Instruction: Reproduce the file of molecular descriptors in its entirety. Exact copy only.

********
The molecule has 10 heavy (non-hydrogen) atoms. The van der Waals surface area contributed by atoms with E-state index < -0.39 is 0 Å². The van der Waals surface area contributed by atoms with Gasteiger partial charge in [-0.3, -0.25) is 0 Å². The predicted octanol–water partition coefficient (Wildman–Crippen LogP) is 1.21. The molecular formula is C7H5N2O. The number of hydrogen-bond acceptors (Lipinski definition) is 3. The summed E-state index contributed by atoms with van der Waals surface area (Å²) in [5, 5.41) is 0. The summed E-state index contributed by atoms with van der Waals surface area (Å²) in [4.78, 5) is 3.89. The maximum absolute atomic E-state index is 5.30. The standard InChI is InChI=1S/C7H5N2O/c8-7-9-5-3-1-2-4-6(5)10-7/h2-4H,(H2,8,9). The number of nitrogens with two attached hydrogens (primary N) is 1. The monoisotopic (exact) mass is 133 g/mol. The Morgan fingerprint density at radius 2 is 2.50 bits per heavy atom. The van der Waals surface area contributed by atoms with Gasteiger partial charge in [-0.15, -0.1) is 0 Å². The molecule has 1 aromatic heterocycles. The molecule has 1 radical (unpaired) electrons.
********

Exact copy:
The molecule has 10 heavy (non-hydrogen) atoms. The van der Waals surface area contributed by atoms with E-state index < -0.39 is 0 Å². The van der Waals surface area contributed by atoms with Gasteiger partial charge in [-0.3, -0.25) is 0 Å². The predicted octanol–water partition coefficient (Wildman–Crippen LogP) is 1.21. The molecular formula is C7H5N2O. The number of hydrogen-bond acceptors (Lipinski definition) is 3. The summed E-state index contributed by atoms with van der Waals surface area (Å²) in [5, 5.41) is 0. The summed E-state index contributed by atoms with van der Waals surface area (Å²) in [4.78, 5) is 3.89. The maximum absolute atomic E-state index is 5.30. The standard InChI is InChI=1S/C7H5N2O/c8-7-9-5-3-1-2-4-6(5)10-7/h2-4H,(H2,8,9). The number of nitrogens with two attached hydrogens (primary N) is 1. The monoisotopic (exact) mass is 133 g/mol. The Morgan fingerprint density at radius 2 is 2.50 bits per heavy atom. The van der Waals surface area contributed by atoms with Gasteiger partial charge in [-0.15, -0.1) is 0 Å². The molecule has 1 aromatic heterocycles. The molecule has 1 radical (unpaired) electrons.